Most of my inspiration for specific blog topics comes from current news items. And often, I discover those when traveling on long haul flights– one of the few times when my addiction to all things in print and some quiet downtime without interruptions intersect perfectly. June 17 was such an occasion. Two different papers ran a total of three stories with similar content. The Financial Times reports that European carmakers fear that the “China cash cow is dying”. Mercedes, BMW and their peers had such high hopes to be milking that cow for years to come, but recent developments have triggered a change of perspective. A slowing economy, rising global and domestic competition and limits of car ownership have led to anything from revised growth predictions for some to actual year-on-year declines in car sales for others. With similar declines in Brazil and Russia, this could end not so pretty for the automotive industry. Which leads me to an article the Wall Street Journal ran on the same day. Real estate developers, retailers, and consumer goods manufacturers alike have long predicted a gold rush in India – a market with a growing middle class. Or so, they thought. Over the last decade approximately 250 new shopping malls have been developed and it seems that many of them are struggling with weak sales. By now, so the paper, India’s middle class should have grown to approximately 400 million, but recent estimates by McKinsey count it at a meager 10 million. And, finally, the Financial Times also reports on Swiss food giant Nestlé’s recent decision to cut their African workforce in 21 different African countries by 15 %. At first glance, the reasons seem similar. Only four years ago, in 2011, the African Development Bank had estimated the African middle class at 330 million. A 2014 survey by Standard Bank, however, concluded that the middle was only approximately 15 million across 11 of Africa’s most important countries. On the other hand, however, that may not be the full story as the continued growth in Africa of retailers such as Wal-Mart or Carrefour suggests. Nestlé may simply have misjudged the demand for its highly standardized product offerings and it may have underestimated the challenges coming from poor logistics infrastructure. The truth probably lies in the middle, and that leaves us with a generally bad aftertaste: the promise that the BRIC countries held just a few years ago seems to be fading quickly. And if not even emerging markets hold any more promise, what does?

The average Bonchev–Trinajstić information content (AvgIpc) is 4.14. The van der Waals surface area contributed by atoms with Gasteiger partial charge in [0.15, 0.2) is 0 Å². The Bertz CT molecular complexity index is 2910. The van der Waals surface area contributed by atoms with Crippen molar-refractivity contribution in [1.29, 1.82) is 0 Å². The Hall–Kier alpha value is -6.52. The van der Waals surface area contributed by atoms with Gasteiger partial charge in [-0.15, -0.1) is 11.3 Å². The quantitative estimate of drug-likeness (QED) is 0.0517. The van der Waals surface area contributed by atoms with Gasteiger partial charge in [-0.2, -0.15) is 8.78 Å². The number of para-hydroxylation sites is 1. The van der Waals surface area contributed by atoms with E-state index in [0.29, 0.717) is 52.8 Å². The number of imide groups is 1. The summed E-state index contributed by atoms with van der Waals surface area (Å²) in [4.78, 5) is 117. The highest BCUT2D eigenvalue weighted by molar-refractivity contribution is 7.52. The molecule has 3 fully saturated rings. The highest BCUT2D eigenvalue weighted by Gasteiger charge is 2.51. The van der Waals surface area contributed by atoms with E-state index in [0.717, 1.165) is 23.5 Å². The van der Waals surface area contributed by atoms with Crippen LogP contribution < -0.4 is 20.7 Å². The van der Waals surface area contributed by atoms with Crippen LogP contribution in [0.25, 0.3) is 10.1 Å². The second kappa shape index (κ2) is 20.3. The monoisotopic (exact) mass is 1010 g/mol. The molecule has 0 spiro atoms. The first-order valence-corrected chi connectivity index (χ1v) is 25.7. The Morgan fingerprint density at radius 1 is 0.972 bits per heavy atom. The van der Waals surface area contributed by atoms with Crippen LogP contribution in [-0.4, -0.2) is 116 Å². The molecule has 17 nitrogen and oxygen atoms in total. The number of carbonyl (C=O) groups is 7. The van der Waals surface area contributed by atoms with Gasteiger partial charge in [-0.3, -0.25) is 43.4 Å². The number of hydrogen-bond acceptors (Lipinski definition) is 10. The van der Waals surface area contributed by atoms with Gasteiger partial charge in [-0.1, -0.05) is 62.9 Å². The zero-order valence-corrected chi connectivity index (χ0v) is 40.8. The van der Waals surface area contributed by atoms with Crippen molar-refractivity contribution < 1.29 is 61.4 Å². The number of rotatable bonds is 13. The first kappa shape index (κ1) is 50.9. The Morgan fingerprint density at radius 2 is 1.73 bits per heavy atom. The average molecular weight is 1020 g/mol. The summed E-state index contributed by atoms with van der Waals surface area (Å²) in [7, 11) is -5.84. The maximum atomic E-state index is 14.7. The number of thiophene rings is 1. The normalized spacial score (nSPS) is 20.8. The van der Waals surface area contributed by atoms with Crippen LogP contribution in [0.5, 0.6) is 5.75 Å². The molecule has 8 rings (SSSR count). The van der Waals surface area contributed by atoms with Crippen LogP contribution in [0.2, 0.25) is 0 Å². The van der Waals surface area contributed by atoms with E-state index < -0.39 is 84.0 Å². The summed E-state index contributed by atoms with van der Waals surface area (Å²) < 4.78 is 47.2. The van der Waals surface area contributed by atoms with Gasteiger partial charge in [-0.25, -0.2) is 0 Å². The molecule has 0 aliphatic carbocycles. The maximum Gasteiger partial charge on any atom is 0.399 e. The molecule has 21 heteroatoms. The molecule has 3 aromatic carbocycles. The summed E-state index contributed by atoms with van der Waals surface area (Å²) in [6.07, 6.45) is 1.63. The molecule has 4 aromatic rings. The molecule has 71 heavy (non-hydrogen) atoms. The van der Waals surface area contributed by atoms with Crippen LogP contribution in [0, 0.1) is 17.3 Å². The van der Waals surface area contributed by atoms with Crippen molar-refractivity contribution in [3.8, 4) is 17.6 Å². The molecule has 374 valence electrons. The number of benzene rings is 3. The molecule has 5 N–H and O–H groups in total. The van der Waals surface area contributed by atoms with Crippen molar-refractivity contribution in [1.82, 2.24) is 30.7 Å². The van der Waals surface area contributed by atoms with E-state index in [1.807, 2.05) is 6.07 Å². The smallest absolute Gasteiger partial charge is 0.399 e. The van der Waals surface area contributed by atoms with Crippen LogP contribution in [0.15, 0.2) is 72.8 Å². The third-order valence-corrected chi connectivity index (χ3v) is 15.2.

KFC has been in China for almost 30 years. The first of Yum Brands’ restaurants to move into China has reported sharp profit and revenue declines for their first quarter China business recently. Some media outlets such as the WSJ argue that, with competition increasing, the novelty character of brands such as KFC simply seems to wear off, while others such as Reuters reason that recent food scandals have hurt consumer perceptions of the brand. Yum Brands actually seemed to have done a decent job to cater to Chinese tastes by enriching their offering beyond the usual staples by offering localized variations and entirely new menu items, including coffee drinks. For a company that runs more than 6,000 stores, these are not trivial changes. Reality, however, is that the Chinese market is complex and adaptations to the market strategy have to be made constantly. The Chinese market has many moving pieces from being hyper-competitive to low brand loyalty to being very prone to ever-changing fads. Another cultural trait, the relatively distinct status orientation of Chinese culture makes Yum’s latest move an interesting one – the addition of high-priced Italian restaurants to its portfolio. Viewed from the rabbit hole of international marketing, the question seems to be how much of this development is rooted in the many idiosyncrasies of China and how much is just the normal maturity of a brand along the product life cycle?